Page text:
Todd Hildreth.

By Todd Hildreth

The other night, playing out at a new club, a guy came up to me to express his appreciation for the music we were playing and to talk about his interest in jazz and jazz-related music. Through our conversation I found out that he was a fan of WFPL and had an extensive collection of jazz recordings. But what he had to say about the local scene was kind of depressing: "There's no place to hear good jazz around here."

This is depressing because it's completely wrong.

JAZZ FOR LUNCH: Ron Jones blows sax at the Galleria mid-day of Sept. 8 to celebrate the introuduction of postage stamps of jazz musicians.

Though we have a great number of fine musicians who have been playing on the local scene for some time now, there still seems to be a large amount of people who think nobody's playing jazz around here.

The truth is, jazz can be heard seven nights a week in Louisville. What follows here is a local guide to Louisville jazz, Monday through Sunday. lf you like, cut the column out and keep it on your refrigerator, or better yet, hang on to it and hand it to the next person who says "There's no place to hear good jazz here."

Here goes...

Mondays at Twice Told Coffeehouse, check out the jazz jam.

Led by saxophonist Aaron Kinman, young jazz jammcrs, mostly from U of L, stop by to play.

If you want to hear the future of jazz, here it is. Also on Mondays, Java Men play at Air Devil's Inn.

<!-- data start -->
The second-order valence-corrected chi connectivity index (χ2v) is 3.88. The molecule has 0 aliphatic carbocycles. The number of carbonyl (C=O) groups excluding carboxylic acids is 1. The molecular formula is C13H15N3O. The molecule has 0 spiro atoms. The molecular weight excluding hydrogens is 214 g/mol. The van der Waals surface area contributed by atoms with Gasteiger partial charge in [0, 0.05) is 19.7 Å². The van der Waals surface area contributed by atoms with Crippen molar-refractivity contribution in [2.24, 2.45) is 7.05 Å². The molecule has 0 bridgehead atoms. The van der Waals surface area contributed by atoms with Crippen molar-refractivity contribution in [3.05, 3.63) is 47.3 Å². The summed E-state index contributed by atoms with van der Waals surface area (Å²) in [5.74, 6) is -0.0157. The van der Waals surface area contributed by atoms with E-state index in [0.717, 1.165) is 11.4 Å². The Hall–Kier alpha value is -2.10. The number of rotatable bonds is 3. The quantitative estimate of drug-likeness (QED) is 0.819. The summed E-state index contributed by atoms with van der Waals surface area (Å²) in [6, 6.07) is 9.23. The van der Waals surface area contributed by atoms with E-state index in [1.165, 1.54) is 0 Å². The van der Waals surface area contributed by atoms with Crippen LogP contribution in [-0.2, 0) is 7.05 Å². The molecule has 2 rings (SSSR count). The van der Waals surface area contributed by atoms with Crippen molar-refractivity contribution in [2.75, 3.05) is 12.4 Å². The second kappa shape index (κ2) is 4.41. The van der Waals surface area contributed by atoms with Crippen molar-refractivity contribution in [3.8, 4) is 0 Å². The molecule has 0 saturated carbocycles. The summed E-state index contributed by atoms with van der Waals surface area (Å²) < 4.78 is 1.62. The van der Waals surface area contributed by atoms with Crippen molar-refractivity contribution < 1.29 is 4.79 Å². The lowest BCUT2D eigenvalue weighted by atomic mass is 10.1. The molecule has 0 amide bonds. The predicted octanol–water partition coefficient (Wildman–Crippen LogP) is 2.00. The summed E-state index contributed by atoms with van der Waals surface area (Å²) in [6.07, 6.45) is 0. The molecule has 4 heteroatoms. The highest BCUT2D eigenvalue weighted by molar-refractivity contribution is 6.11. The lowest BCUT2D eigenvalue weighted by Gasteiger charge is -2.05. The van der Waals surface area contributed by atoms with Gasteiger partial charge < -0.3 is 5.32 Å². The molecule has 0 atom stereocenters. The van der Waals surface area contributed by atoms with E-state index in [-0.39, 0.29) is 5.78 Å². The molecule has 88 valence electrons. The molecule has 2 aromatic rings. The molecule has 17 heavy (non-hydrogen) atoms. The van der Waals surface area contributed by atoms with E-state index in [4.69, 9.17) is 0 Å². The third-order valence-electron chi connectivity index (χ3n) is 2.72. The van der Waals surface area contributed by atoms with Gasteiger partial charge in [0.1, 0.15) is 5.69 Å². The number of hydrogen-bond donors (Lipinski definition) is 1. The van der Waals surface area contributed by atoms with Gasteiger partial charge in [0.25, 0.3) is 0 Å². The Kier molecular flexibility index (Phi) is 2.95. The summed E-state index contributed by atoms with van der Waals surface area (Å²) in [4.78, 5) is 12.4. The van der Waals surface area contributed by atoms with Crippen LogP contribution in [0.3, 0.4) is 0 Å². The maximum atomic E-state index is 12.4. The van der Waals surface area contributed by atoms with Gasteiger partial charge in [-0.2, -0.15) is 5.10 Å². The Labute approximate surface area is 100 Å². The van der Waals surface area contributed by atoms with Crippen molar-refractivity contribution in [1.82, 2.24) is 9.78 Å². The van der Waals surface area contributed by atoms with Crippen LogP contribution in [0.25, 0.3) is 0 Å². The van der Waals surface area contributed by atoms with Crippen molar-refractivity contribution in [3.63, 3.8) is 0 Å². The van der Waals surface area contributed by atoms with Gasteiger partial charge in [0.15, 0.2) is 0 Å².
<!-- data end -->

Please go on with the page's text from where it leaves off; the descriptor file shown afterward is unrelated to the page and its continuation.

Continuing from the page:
Tuesday nights, stop in at Bobby J's on Frankfort Ave. for jazz and dinner or cocktails. The Frankfort Avenue Orchestra, led by Bobby J himself, plays jazz and vocal standards 811 p. m. Or stop in at Jack Fry's on Baxter Ave. to hear Ray Johnson and Scotty MacLaury (piano and bass) from 7 to 10 p. m.

JAZZ AT THE SEELBACH: Ira Sullivan ended his Oct.16 performance at the historic Old Seelbach Bar with a poignant flute selection. The concert was sponsored by The Louisville Jazz Society. Photo by Jean Metcalfe

On Wednesdays, you can see Ray and Scotty again at Jack Fry's, or check out the Rudyard Kipling jam session from 9-12. Led by vocalist Sandy Neuman, the session features one of our best rhythm sections and musicians of all levels stopping by to play'.

Wednesdays and Thursdays the Seelbach hotel starts its busy jazz week with vibist Dick Sisto and bassist Sonny Stephens for happy hour, 5:30-7:30.

Fridays and Saturdays the pace picks up when drummer Mike Ferraraccio joins them and guest artists are featured. Sometimes traveling bands come through. (Like the Hal Galper trio did in October.) The guest artist series at the Seelbach is new and one of the best things to happen to Louisville jazz in a while.

The Ron Jones trio can be heard at Garrett's on Shelbyville Road for Sunday brunch; guitarist Scott Henderson can be heard at Masterson's for their brunch. Pianist Jerry Carlon hosts a jam session at the Fifth Quarter on Sunday evenings, 6-9 p. m. and every other Sunday, Ron Hayden brings his guitar-driven, original fusion to Clifton's Pizza on Frankfort Ave., 7-11 p. m.

Now this listing only includes regular jazz gigs in Louisville. It does not include one-nighters and there are plenty of those. And some deserving local groups and players who just don't happen to have a steady gig right now are not mentioned here.

WFPL has a wonderful service where you can call anytime to receive information on where to find jazz around here. It's called the Jazz Line; the number is 329-0893.

No one's playing jazz around here? Now you know.

See you next time.